The Cedar Fire: Some Personal Observations

Deputy Chief John Hawkins offers his personal insights into the events of the California fire storms.


We had a Northern California conference call of all the CDF units by counties and discussed the different situations. I had planted a seed: if Southern California takes off, let’s send the Northern California team down there because they probably will have a lot of their chiefs – or what we call...


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We immediately went about making a next-of-kin notification. We used our fixed-wing aircraft to fly the next of kin to El Cajon. I had to go to the burn center because there were a total of four firefighters on that engine, Fire Captain Greg McDonald, Engineer Sean Kreps, Engineer Steve Rucker and Firefighter Barrett Smith. In fact, those guys were Jedis. The two that had minor burns had some of their paramedic ALS gear with them and they put an IV in the captain, who survived. They stuck him right there, even though they were burned themselves.

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Chris Jensen/CFPA
Several thousand houses and outbuildings were destroyed during the fires.

I went to the UC San Diego Burn Center at about 4 o’clock. I saw Sean and Barrett. They had minor burns on their backs, but they needed to talk. They needed to tell somebody what happened. I spent three or four hours with them. That night, we had a press conference and it was one of the toughest things I ever had to do in my career. I had to go on live TV and say we lost a firefighter, the Cedar Fire killed a firefighter today at Julian. The captain, Doug McDonald, was sedated and intubated so he had to stay in the hospital. I could never see him because he was in a sterile environment, but the other two guys, Barrett Smith and Sean Kreps, they were released the next morning. They went into CISD (critical incident stress debriefing) and we secluded them at a hotel and tried to keep them away from public exposure.

I remember I had a hard time sleeping that night. The next morning, I thought, well, what would firefighters like? Firefighters like books about firefighting. On my way to the hospital, I bought several books. I found all the firefighters. Even though they were doing CISD, we talked for 15 minutes, gave them the books, passed some firefighter hugs and left because the firefighting was still going. The afternoon before, Chief Turner had propped me up. He said, “John, you’ve got to pick it up, you’re our leader, you got to carry us on.” That was great. I’ll never forget Chief Turner for that and I told him that.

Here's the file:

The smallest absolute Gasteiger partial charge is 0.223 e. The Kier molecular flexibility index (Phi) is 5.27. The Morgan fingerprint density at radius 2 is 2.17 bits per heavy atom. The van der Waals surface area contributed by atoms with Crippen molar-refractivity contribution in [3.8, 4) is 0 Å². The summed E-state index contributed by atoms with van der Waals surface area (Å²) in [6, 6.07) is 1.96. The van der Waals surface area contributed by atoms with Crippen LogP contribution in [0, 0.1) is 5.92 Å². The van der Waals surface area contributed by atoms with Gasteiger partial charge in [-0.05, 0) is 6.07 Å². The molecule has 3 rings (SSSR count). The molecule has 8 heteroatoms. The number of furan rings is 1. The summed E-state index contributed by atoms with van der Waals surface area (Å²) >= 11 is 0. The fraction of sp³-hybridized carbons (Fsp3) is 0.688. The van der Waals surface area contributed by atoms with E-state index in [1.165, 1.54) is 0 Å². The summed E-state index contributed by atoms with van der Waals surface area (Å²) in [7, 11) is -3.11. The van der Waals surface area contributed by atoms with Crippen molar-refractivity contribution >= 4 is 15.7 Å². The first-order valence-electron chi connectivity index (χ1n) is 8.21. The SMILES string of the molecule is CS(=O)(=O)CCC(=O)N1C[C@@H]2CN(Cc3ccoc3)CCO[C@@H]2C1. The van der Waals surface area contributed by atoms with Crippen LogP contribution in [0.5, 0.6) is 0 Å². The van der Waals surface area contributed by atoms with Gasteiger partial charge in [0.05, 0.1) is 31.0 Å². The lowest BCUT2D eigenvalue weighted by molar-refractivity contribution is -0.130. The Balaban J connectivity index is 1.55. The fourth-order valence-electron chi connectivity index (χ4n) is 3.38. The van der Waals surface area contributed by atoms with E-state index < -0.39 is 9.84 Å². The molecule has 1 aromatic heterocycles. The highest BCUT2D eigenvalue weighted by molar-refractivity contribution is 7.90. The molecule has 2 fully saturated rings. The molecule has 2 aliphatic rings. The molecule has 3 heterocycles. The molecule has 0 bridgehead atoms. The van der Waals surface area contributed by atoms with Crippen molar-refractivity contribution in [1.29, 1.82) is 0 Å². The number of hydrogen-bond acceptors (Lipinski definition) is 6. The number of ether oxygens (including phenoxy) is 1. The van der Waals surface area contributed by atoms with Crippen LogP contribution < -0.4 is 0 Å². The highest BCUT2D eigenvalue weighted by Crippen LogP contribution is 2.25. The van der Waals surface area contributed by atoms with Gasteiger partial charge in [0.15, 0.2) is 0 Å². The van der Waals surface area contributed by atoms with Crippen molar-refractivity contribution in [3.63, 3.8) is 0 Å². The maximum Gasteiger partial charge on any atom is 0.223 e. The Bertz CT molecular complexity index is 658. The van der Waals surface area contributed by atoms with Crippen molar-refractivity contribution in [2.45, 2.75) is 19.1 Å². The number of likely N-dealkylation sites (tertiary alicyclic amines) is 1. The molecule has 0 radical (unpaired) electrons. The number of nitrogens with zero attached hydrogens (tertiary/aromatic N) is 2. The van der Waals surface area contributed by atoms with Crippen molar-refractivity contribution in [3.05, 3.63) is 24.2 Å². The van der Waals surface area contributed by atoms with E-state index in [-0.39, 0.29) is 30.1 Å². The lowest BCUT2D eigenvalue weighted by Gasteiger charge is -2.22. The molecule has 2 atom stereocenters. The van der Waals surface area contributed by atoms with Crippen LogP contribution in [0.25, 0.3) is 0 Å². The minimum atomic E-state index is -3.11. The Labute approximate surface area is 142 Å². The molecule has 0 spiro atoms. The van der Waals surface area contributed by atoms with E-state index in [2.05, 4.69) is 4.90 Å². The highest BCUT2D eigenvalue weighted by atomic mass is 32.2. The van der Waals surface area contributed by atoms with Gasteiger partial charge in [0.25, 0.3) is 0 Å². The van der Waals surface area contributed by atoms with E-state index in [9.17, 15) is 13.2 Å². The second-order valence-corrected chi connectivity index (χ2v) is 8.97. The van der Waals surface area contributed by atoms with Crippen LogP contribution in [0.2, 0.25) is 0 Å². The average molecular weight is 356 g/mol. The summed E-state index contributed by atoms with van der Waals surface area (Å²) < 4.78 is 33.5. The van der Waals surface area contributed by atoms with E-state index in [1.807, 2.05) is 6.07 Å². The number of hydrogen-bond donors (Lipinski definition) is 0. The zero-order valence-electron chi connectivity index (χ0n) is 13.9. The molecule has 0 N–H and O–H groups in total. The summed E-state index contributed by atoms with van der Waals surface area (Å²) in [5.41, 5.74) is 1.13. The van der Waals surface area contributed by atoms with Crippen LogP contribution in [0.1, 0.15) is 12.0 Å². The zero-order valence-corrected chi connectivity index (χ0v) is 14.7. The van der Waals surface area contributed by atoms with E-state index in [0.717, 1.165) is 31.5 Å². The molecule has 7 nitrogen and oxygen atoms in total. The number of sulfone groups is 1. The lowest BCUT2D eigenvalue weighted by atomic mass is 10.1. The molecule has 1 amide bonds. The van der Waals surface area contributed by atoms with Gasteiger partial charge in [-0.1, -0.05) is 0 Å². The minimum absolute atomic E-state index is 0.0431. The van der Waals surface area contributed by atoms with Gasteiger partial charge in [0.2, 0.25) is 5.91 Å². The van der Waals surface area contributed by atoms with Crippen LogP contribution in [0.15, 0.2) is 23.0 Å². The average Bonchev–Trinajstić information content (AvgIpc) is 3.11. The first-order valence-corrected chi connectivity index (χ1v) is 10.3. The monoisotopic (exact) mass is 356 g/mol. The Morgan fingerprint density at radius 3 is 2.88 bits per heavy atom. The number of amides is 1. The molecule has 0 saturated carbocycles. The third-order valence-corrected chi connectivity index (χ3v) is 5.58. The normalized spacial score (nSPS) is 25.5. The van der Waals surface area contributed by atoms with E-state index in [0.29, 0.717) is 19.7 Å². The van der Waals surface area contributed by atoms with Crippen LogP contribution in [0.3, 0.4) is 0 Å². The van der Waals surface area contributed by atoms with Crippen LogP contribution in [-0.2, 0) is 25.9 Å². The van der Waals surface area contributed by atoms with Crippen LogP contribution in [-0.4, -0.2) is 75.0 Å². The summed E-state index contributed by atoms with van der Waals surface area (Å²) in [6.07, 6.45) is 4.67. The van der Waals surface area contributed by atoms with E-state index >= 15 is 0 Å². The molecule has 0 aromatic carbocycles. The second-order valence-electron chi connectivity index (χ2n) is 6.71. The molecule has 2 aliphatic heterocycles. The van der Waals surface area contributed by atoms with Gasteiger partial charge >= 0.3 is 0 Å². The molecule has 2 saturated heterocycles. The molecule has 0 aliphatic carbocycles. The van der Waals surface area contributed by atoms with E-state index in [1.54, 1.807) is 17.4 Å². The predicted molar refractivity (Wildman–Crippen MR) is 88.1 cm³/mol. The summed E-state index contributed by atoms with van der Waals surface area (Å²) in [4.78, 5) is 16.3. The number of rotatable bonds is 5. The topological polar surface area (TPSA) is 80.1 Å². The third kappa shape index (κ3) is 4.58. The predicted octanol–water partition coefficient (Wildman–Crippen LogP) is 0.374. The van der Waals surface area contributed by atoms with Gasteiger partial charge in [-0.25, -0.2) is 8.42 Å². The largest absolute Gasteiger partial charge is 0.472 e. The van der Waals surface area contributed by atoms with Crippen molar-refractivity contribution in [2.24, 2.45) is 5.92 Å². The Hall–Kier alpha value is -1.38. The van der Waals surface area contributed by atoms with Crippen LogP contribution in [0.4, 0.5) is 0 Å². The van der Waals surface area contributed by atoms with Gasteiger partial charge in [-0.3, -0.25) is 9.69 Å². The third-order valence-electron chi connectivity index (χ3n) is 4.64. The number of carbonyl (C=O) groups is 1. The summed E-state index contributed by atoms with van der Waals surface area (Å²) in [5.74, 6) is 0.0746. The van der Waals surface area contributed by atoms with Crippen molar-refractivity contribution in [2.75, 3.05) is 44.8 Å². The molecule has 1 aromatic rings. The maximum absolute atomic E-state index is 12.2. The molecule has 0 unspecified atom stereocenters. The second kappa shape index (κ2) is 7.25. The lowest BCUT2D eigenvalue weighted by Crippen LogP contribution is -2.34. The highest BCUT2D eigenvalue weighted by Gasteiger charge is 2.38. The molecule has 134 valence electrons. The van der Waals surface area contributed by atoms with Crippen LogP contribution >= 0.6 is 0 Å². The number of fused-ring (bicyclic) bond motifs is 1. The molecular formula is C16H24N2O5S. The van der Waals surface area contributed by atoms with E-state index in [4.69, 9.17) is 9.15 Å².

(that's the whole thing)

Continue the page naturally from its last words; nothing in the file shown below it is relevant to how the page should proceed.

We got up to a point in time where we had 722 engines assigned to the fire and it was a huge fire. It turned out to be the largest fire in California history at 280,000 acres. It is not the worst fire from destruction or death. On the Cedar Fire, 14 people died, including Engineer Steve Rucker and 13 civilians. Eight of them died in a place called Wildcat Canyon in Barona.

The worst fire in California history for deaths was the Oct. 20, 1991, Oakland Berkeley Hills Fire. It killed 25, including one fire battalion chief, one Oakland police officer and 23 civilians. It destroyed 3,300 dwelling units. The Cedar Fire destroyed 2,232 dwelling units and about another 600 other buildings, garages, sheds, outbuildings, of which 22 were commercial buildings. It ended up destroying a little over 2,800 buildings; it burned 280,000 acres, whereas the Oakland Berkeley Hills Fire burned only 1,700 acres.

I got a chance to meet President George W. Bush in the briefing. Clayton is a dandy. Clayton’s flying Bush around in the Marine 1 helicopter and he’s telling Bush about what a character I am, calls me a rascal. When Bush meets me, he shakes my hand and he looks at me in the briefing room. He goes, “So you’re the one, ha?” I said, “Yes, sir, Mr. President, I guess so.” The President turns to Clayton and he goes, “Bill, is this the one you were telling me about?” and Bill says, “Yeah, everything I told you and more is true, he’s a dandy,” and so the President shook my hand. He says, “Good man. I’m proud to meet you. Now give me the cook’s tour, don’t give me some fancy presidential rundown. I want to know the good, the bad and the ugly.” He was great.

Then, of course, our former governor, Gray Davis, was there at the same time and our new governor, Arnold Schwarzenegger. I put a CDF hat on Arnold and I also put a CDF Command Team V hat and a CDF Fire black hat on President Bush. President Bush turned around to all the people there in the picture, put the red hat on. He said, “This would make a good fishing hat.” I got to tour around Senator Barbara Boxer and I gave Tom Ridge from Homeland Security a briefing, Dave Paulison from the U.S. Fire Administration was there. Michael Brown from FEMA. It was very interesting to meet the different people.

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Chris Jensen/CFPA
Chief John Hawkins, left, talks with Chief Bill Clayton at the logistical incident support base at Gillespie Field. Eventually, 722 engines were requested to respond to the Cedar Fire.